Council bans rooster but allows up to four chickens per parcel
Don't get your feathers all ruffled when you read this, but the King City City Council has approved an ordinance regulating chickens within the city limits.
The issue of chickens on the loose was brought to City Hall's attention last fall when a resident complained about the nuisance the next-door neighbor's chickens were causing.
City staff pecked away at the issue, and at the Nov. 2 council meeting, City Manager Dave Wells and City Attorney Cindy Phillips presented two ordinances for the council's consideration. Council members suggested revisions to one of them, and the ordinance appeared on the Dec. 7 meeting agenda, when the council voted 4 to 0 to approve it.
So if you have a little room in your backyard, you can set up a chicken coop and keep up to four chickens; where King City is now located used to be farmland, so this is probably not the first time that eggs have been laid on the site.
But the domestic fowl do come with their own issues, as the ordinance points out.
"Chickens, and especially roosters, are found to cause unwelcome noise, odors and unsanitary conditions which can affect the health, safety and general welfare of the public," the ordinance states.
"The purpose of this ordinance is… to regulate the keeping of chickens and to declare that violations of these provisions are a public nuisance."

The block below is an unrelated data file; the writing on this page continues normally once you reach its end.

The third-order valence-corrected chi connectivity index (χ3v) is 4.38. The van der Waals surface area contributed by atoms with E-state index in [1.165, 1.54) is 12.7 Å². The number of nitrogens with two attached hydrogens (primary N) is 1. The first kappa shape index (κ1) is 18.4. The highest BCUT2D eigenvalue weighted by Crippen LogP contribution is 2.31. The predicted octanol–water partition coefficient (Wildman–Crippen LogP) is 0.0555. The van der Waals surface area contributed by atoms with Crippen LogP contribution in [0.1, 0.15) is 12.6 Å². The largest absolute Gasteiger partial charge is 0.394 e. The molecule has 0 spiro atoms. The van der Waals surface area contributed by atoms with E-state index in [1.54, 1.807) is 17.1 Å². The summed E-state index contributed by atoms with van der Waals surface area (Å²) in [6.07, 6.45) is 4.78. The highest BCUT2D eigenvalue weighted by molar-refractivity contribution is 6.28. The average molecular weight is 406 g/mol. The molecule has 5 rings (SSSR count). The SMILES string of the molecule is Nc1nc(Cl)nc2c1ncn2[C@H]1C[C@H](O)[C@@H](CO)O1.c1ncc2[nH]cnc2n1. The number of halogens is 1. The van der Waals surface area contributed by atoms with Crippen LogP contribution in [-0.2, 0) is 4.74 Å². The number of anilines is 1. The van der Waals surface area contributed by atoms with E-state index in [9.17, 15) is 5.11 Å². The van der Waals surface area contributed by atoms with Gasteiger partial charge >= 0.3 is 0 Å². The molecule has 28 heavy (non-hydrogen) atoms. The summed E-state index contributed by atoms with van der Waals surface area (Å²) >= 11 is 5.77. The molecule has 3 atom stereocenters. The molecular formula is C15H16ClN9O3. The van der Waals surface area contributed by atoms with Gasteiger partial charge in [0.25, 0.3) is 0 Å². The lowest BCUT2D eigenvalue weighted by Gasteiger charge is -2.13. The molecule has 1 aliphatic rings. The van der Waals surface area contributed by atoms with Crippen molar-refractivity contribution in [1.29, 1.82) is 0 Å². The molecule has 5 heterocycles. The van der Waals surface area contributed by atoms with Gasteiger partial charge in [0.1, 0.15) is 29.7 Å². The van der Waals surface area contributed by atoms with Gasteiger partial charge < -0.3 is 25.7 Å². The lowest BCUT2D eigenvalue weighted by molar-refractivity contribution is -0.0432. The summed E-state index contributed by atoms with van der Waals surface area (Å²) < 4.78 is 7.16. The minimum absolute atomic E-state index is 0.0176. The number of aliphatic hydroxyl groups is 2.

Everyone knows that young birds are called chicks, but a little research into poultry keeping reveals that technically, females younger than 1 year old are called pullets, and those more than 1 year old are called hens. Only the meat is properly termed "chicken."
Nonetheless, the ordinance requires that "all chickens shall be kept, maintained, housed or otherwise located in a coop or other chicken-keeping structure which shall not be physically located closer than 50 feet to any residentially zoned real property not under the same ownership as the parcel upon which the chickens are kept."
To prevent chickens from flying the coop, "no chickens shall be allowed to roam the real property," and no chicken droppings can remain exposed on private property for longer than 24 hours, the ordinance states.
Chicken owners also must be careful that no offensive odors related to the chickens "shall be perceptible to a person of reasonable sensitivities from a vantage point located off of the premises where the chickens are located…"
People who violate the ordinance commit a civil infraction and upon conviction would be fined as required by the city's schedule of fees and penalties.
However, think of all the craft projects that could be completed using feathers and egg shells and all the deviled eggs that could be made not to mention that chicken poo makes an excellent fertilizer.
And last but not least, chickens make good pets.